That wasn’t our first encounter with the gun question however. Earlier along our route, as we passed through the Appalachian region of Kentucky, we happened to camp a night on the lawn of the Knot County historian. He was a gregarious and gracious host, and kept us company through the evening, regaling us with too many stories to recount here, so as before, I’ll stick with the topic at hand. He traded his typical mirthful expression, became very serious for a moment and asked us, “Are y’all carrying a firearm? I mean, ya got a gun with you?” I think this was the first time the Brits had ever been in the position of even considering the possibility of possessing a gun. They laughed. Our host remained serious. He was worried for our safety out on the roads. He didn’t seem to be worried about the threat of intimidating or delinquent motorists. Actually, he was concerned about wild animals. First, he said he was worried about packs of wild dogs, or potentially worse, guard dogs kept unleashed in these rural mountains to protect property since, as in the case above in Missouri, the arm of the law really didn’t extend here. Moreover, our host seemed to be more seriously concerned with copperhead snakes. He said these snakes liked to lie along the cool ditches by the road and would strike at our legs as we pedaled by and startled them. Our defense, he reckoned, was to pack a gun. Our Appalachain guy was swell, a decent host, and good story teller, but we had all we could do to keep from laughing. Before we tucked away to our tents for the night, he warned us not to be alarmed if we heard gun shots in the middle of the night – it would just be him trying to keep the wild dogs away from us while we slept.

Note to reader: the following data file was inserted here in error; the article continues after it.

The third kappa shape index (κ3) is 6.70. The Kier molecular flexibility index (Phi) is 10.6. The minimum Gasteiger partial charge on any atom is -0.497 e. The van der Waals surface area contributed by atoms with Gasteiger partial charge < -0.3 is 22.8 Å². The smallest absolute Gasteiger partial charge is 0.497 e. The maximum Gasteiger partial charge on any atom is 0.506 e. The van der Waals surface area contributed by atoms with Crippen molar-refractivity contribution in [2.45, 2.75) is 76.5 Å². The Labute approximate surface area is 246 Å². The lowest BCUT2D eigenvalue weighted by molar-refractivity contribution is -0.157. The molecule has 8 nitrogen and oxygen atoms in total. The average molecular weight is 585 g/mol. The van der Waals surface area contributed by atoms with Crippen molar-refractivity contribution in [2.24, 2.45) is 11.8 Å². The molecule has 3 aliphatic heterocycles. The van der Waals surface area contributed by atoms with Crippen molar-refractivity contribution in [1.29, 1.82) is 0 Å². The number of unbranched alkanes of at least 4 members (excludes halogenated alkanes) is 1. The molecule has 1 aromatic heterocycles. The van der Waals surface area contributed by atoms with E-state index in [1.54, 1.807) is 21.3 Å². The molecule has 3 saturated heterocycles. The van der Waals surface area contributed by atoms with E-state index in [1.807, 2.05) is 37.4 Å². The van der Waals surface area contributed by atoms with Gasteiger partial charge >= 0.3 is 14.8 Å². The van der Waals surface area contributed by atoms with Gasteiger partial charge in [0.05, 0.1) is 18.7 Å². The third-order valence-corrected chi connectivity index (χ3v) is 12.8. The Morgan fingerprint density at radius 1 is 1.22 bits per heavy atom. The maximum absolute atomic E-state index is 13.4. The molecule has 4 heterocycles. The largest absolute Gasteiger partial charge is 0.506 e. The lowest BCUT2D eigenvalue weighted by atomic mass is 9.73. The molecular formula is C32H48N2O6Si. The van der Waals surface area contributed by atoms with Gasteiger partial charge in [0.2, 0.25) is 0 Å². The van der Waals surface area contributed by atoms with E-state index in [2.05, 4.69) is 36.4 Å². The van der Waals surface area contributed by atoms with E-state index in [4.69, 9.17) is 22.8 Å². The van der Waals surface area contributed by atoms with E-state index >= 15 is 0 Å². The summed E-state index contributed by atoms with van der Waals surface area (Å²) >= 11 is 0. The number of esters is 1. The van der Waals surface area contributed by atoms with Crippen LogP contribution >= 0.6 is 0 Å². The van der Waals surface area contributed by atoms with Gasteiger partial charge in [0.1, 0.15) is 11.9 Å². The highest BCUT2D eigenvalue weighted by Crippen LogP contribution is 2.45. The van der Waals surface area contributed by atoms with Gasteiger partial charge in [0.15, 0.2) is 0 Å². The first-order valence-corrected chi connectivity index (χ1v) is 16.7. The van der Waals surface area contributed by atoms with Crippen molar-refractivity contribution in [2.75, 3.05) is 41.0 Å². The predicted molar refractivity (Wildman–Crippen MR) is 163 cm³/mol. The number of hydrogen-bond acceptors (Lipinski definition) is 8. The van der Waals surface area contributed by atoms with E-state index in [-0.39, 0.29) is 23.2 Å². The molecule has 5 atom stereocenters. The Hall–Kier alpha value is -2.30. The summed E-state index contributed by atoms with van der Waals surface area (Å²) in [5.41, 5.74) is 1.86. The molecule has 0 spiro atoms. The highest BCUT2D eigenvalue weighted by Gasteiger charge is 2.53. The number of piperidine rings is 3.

While not too concerned about snakes striking from the ditch – that would have to be a million-to-one shot in which case the snake would probably deserve catching a flash of ankle or a thick calve – I do worry about those dogs. Many a time have I let my mind go there after some dog in a driveway has terrorized me, and I daydream over the next couple miles about the satisfaction I might feel if I only had a gun – a pretty atypical thought for me, to say the least. My stoker feels the same as she wrote a while back on this blog. But fantasy aside, how practicable would that be? Even if I could tug some handgun out of its holster or my rear jersey pocket while dodging a dog at my heels, the recoil from firing off a round would certainly cause me to crash – or both of us, if we’re on the tandem. Even if the stoker took the actual role of tail gunner (already she does a lot back there, like unwrap energy bars and take photos), I’m pretty sure her firing a gun would adversely affect my handling. Gun and bikes just don’t mix.